EU urges talks amid renewed fighting between Armenia, Azerbaijan
Bloc expresses concerns over loss of life in recent clashes at Armenia-Azerbaijani border
The European Union Wednesday called on Armenia and Azerbaijan to show restraint and resume negotiations amid renewed fighting at the border of the two countries.
“The EU is deeply concerned over the recent violence along the Armenia-Azerbaijani border, which has regrettably led to the loss of life,” Peter Stano, a spokesperson for the bloc’s diplomatic service, said in a statement.
The bloc called on both sides “to exercise utmost restraint, disengage their military forces on the ground,” the statement said, urging Armenia and Azerbaijan to respect the cease-fire and return to negotiations.
Charles Michel, the head of the European Council presiding over the EU leaders’ summits, repeated the same message to Azerbaijani President Ilham Aliyev and Armenian Prime Minister Nikol Pashinyan in separate phone calls.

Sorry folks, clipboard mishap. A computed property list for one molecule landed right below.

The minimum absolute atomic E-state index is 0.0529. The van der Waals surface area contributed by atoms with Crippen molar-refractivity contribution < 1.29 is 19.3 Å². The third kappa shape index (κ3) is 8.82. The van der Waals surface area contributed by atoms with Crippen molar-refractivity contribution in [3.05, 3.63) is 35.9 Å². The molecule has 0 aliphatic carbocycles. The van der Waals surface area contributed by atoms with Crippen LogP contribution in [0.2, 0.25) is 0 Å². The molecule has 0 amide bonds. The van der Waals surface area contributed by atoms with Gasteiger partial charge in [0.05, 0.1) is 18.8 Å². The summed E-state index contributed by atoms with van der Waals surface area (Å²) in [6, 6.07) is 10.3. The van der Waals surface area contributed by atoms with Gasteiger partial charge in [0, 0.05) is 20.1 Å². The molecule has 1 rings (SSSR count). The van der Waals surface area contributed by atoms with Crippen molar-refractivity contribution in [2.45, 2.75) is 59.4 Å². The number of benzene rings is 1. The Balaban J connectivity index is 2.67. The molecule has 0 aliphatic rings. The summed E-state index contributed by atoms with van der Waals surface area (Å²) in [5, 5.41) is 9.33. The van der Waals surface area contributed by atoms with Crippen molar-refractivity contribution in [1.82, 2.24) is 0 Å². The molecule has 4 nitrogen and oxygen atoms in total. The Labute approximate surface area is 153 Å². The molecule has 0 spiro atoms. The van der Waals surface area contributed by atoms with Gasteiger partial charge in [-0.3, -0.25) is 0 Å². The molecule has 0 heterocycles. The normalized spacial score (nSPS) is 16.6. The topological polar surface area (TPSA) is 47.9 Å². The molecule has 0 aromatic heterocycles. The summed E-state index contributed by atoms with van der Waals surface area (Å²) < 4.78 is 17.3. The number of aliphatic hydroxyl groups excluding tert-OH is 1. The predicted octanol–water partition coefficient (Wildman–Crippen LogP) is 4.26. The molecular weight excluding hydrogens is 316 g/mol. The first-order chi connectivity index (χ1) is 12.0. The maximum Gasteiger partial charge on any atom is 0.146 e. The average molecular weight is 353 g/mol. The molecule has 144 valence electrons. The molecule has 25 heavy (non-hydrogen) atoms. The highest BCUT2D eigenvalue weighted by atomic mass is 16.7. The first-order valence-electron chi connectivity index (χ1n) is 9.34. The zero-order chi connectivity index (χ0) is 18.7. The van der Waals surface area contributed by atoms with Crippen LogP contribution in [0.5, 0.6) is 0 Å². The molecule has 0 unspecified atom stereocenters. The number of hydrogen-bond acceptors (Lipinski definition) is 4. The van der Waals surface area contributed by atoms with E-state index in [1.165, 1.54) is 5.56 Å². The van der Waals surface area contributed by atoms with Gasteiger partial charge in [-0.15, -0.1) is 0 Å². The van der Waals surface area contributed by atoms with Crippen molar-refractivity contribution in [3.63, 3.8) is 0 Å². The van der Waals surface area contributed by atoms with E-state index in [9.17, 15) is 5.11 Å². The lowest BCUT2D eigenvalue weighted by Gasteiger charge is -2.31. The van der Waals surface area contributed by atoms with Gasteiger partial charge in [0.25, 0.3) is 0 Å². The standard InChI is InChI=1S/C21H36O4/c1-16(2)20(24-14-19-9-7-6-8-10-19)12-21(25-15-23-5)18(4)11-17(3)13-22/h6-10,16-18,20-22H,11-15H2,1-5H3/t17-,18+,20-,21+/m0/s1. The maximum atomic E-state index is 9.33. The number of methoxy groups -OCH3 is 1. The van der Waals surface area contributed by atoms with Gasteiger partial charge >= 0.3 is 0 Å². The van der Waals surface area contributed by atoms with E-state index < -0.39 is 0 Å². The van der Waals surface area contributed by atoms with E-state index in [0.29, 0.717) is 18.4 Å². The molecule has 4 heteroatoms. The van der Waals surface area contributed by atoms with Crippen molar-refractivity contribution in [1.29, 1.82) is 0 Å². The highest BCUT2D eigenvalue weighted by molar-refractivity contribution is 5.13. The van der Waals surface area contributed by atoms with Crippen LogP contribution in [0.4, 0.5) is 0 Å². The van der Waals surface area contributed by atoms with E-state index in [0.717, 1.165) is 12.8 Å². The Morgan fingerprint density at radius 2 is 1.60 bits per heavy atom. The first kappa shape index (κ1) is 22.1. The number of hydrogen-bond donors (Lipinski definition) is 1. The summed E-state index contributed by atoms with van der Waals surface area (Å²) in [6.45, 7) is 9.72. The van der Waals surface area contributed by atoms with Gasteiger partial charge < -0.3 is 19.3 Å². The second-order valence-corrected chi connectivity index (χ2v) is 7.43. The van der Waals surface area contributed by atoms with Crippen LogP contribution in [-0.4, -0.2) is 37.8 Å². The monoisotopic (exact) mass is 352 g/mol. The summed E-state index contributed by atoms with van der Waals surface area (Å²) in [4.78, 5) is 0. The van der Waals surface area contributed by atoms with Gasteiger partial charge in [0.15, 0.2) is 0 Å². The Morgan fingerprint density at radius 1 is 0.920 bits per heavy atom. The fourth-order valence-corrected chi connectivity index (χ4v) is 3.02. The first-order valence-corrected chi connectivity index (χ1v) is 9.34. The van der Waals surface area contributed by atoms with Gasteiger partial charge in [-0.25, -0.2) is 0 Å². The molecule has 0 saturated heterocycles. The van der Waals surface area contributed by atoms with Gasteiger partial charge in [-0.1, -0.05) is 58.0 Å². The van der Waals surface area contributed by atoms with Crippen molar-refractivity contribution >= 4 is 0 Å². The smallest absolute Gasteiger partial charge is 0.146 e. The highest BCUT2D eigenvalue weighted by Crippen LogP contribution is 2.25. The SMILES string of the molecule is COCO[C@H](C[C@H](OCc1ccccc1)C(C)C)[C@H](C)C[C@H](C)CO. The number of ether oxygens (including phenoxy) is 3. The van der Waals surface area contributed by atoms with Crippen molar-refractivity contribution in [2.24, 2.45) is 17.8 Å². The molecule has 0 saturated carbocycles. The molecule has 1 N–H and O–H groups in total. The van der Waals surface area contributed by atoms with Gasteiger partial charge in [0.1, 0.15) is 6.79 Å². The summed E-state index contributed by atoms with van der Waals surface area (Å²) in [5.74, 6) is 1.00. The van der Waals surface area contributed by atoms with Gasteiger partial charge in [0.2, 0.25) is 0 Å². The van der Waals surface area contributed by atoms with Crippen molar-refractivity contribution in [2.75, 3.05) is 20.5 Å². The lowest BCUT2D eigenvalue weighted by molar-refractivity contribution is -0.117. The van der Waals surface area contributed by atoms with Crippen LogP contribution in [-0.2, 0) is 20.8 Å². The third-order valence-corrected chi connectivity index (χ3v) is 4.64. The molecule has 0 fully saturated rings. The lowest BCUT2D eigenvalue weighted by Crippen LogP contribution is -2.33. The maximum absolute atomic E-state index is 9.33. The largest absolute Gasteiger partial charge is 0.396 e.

Azerbaijan’s Defense Ministry said at least seven Azerbaijani soldiers were “martyred during combat operations” on the Armenian border on Tuesday. Baku accused the Armenian forces of carrying out “large-scale provocations” against their army checkpoints in the Kalbajar and Lachin border regions. In response, the Azerbaijani army launched an emergency operation.
Russian President Vladimir Putin on Tuesday discussed the border tensions with Armenian Prime Minister Nikol Pashinyan.
Relations between the former Soviet republics of Armenia and Azerbaijan have been tense since 1991 when the Armenian military occupied Nagorno-Karabakh, also known as Upper Karabakh, a territory internationally recognized as part of Azerbaijan, and seven adjacent regions.
During a 44-day conflict that started in late September last year, Azerbaijan liberated several cities, 300 settlements, and villages that were illegally occupied by Armenia for almost 30 years.